Terrorism is Everyone’s Business
No matter how well trained and vigilant, law enforcement simply cannot be everywhere. Your eyes and ears are needed. After all, you know best what activities in and around your neighborhood, school or workplace appear to be “out of the ordinary” or suspicious.
Protecting the United States from terrorist attacks is the FBI’s number one priority. The Bureau employs a variety of disciplines and works closely with a range of partners to neutralize terrorist cells and operatives here in the U.S., help dismantle extremist networks worldwide, and cut off financing and other forms of support provided to foreign terrorist organizations by terrorist sympathizers. In particular, the FBI-led Joint Terrorism Task Forces (JTTFs) across the country are essential to the nation’s success in combatting terrorism. These JTTFs bring federal, state, and local agencies together on one team, allowing members to leverage one another’s skills, authorities, and accesses to prevent and disrupt terrorist attacks across the country. The JTTFs also build relationships between the community and law enforcement on the front line, which is particularly important to combatting terrorism.
International terrorism: Perpetrated by individuals and/or groups inspired by or associated with designated foreign terrorist organizations or nations (state-sponsored).
–for example, the December 2, 2015 shooting in San Bernardino, CA, that killed 14 people and wounded 22 which involved a married couple who radicalized for some time prior to the attack and were inspired by multiple extremist ideologies and foreign terrorist organizations.
Domestic terrorism: Perpetrated by individuals and/or groups inspired by or associated with primarily U.S.-based movements that espouse extremist ideologies of a political, religious, social, racial, or environmental nature.
–for example, the June 8, 2014 Las Vegas shooting, during which two police officers inside a restaurant were killed in an ambush-style attack, which was committed by a married couple who held anti-government views and who intended to use the shooting to start a revolution.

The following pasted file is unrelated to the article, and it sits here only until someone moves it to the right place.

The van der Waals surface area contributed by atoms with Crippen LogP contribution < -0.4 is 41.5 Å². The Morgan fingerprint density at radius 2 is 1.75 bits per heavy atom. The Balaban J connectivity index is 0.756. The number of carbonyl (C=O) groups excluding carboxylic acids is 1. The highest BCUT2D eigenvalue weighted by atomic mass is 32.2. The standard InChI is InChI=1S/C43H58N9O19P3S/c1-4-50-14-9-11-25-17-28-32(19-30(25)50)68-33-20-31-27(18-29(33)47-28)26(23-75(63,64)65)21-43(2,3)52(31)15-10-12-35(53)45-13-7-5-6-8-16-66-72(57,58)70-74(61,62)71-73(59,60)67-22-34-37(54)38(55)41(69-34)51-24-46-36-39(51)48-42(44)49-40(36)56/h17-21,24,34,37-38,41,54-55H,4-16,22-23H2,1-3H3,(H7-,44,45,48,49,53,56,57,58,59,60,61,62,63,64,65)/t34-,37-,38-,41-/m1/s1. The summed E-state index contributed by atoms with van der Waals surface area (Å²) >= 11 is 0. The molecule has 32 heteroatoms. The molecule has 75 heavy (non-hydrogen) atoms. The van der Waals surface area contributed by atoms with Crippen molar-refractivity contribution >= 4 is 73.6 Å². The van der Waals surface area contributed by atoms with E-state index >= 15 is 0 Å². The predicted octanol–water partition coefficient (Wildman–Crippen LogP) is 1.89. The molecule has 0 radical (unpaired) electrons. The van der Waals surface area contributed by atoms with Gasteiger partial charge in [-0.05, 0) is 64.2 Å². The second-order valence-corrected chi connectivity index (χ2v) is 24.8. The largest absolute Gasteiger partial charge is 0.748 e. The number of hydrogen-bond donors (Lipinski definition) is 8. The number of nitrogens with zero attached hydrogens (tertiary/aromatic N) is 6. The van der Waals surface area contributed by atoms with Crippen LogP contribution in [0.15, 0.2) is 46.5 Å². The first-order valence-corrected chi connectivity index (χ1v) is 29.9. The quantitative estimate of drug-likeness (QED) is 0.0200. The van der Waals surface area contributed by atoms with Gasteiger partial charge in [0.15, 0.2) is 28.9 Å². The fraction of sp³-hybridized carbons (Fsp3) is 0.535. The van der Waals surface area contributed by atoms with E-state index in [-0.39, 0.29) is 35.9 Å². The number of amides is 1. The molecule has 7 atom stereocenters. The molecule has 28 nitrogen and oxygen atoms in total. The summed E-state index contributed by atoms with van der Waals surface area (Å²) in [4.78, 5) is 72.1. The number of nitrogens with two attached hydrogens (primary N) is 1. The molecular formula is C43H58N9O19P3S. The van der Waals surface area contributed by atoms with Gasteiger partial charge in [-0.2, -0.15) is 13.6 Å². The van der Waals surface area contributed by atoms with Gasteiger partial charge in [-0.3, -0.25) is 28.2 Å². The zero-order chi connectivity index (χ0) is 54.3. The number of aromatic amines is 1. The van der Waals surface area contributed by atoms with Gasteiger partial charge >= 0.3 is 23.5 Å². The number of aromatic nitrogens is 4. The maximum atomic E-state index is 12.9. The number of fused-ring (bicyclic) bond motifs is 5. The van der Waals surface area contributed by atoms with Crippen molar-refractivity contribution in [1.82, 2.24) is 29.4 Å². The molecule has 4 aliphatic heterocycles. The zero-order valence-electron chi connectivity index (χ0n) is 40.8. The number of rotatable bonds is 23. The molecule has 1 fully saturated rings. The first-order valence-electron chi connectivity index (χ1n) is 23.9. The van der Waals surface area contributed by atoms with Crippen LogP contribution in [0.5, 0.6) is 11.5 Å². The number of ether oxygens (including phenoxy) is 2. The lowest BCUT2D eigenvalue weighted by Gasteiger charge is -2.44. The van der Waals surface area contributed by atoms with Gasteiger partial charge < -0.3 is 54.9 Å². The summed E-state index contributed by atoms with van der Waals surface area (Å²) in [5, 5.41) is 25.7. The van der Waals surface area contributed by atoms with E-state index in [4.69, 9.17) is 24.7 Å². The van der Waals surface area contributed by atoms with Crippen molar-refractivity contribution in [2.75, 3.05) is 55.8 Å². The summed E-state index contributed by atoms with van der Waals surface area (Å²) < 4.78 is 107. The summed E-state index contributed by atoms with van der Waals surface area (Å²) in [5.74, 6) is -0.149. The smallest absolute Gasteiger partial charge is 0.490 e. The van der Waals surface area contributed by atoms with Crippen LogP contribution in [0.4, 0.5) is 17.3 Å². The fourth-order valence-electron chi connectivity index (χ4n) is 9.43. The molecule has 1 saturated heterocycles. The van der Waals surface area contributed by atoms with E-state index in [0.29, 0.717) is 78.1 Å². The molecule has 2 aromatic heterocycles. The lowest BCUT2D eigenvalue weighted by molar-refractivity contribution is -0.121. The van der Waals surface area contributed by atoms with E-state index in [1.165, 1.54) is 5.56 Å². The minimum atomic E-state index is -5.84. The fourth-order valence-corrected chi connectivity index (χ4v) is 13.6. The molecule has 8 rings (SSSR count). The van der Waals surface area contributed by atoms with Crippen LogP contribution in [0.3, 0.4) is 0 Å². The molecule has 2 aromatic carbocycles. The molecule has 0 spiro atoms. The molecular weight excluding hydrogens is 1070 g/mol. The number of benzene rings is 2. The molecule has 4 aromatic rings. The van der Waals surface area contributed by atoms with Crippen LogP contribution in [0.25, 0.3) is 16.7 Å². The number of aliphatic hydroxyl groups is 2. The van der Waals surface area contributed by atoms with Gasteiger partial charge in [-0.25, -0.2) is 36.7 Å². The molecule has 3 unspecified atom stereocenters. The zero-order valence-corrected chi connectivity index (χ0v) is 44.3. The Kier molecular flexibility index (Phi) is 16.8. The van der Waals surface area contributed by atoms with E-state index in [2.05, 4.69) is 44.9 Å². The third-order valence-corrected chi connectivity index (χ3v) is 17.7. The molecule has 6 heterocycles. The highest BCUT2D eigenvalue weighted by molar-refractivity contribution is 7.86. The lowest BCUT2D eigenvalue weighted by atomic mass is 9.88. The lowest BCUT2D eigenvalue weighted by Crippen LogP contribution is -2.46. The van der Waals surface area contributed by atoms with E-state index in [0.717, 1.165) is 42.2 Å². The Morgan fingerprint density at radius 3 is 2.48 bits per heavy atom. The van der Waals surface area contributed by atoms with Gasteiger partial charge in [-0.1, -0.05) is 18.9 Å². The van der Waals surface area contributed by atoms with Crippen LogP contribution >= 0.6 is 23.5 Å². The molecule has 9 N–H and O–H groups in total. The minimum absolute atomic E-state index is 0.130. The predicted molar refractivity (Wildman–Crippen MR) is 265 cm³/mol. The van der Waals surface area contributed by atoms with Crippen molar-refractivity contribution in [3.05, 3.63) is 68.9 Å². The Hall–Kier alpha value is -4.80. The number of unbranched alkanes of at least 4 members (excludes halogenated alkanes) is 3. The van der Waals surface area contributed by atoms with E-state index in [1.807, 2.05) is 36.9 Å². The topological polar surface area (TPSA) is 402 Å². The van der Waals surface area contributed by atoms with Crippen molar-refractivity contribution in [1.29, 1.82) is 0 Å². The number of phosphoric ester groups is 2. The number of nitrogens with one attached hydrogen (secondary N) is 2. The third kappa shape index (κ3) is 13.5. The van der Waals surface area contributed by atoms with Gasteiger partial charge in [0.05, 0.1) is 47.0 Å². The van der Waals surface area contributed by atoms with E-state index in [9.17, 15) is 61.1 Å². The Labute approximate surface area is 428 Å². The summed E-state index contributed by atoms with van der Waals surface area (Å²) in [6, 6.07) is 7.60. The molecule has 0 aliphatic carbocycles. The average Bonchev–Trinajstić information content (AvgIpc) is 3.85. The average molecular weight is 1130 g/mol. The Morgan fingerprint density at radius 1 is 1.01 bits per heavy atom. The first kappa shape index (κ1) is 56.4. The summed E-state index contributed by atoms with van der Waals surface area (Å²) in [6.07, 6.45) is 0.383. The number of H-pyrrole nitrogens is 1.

The Current Threat
The FBI is committed to remaining agile in its approach to the terrorism threat, which has continued to evolve significantly since the September 11, 2001 terror attacks on U.S. soil. The threat landscape has expanded considerably, though it is important to note that the more traditional threat posed by al Qaeda and its affiliates is still present and active. The threat of domestic terrorism also remains persistent overall, with actors crossing the line from First Amendment protected rights to committing crimes to further their political agenda.
Three factors have contributed to the evolution of the terrorism threat landscape:
- The Internet: International and domestic actors have developed an extensive presence on the Internet through messaging platforms and online images, videos, and publications, which facilitate the groups’ ability to radicalize and recruit individuals receptive to extremist messaging. Such message is constantly available to people participating in social networks dedicated to various causes, particular younger people comfortable with communicating in the social media environment.